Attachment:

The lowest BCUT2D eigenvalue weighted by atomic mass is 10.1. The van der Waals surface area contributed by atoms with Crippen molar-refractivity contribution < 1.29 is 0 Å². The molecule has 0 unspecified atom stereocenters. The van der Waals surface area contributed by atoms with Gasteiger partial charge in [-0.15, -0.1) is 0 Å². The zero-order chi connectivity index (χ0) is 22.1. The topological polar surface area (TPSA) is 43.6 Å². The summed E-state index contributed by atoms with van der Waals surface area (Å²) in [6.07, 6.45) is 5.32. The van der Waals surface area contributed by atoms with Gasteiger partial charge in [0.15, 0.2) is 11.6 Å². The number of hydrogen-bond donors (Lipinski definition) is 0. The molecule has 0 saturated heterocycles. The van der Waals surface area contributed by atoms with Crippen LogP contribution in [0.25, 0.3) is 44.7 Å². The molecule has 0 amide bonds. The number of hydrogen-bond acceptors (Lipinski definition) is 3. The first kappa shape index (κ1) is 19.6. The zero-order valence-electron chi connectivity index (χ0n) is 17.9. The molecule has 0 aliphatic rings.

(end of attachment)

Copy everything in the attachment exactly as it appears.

The lowest BCUT2D eigenvalue weighted by atomic mass is 10.1. The van der Waals surface area contributed by atoms with Crippen molar-refractivity contribution < 1.29 is 0 Å². The molecule has 0 unspecified atom stereocenters. The van der Waals surface area contributed by atoms with Gasteiger partial charge in [-0.15, -0.1) is 0 Å². The zero-order chi connectivity index (χ0) is 22.1. The topological polar surface area (TPSA) is 43.6 Å². The summed E-state index contributed by atoms with van der Waals surface area (Å²) in [6.07, 6.45) is 5.32. The van der Waals surface area contributed by atoms with Gasteiger partial charge in [0.15, 0.2) is 11.6 Å². The number of hydrogen-bond donors (Lipinski definition) is 0. The molecule has 0 saturated heterocycles. The van der Waals surface area contributed by atoms with Crippen LogP contribution in [0.25, 0.3) is 44.7 Å². The molecule has 0 amide bonds. The number of hydrogen-bond acceptors (Lipinski definition) is 3. The first kappa shape index (κ1) is 19.6. The zero-order valence-electron chi connectivity index (χ0n) is 17.9. The molecule has 0 aliphatic rings.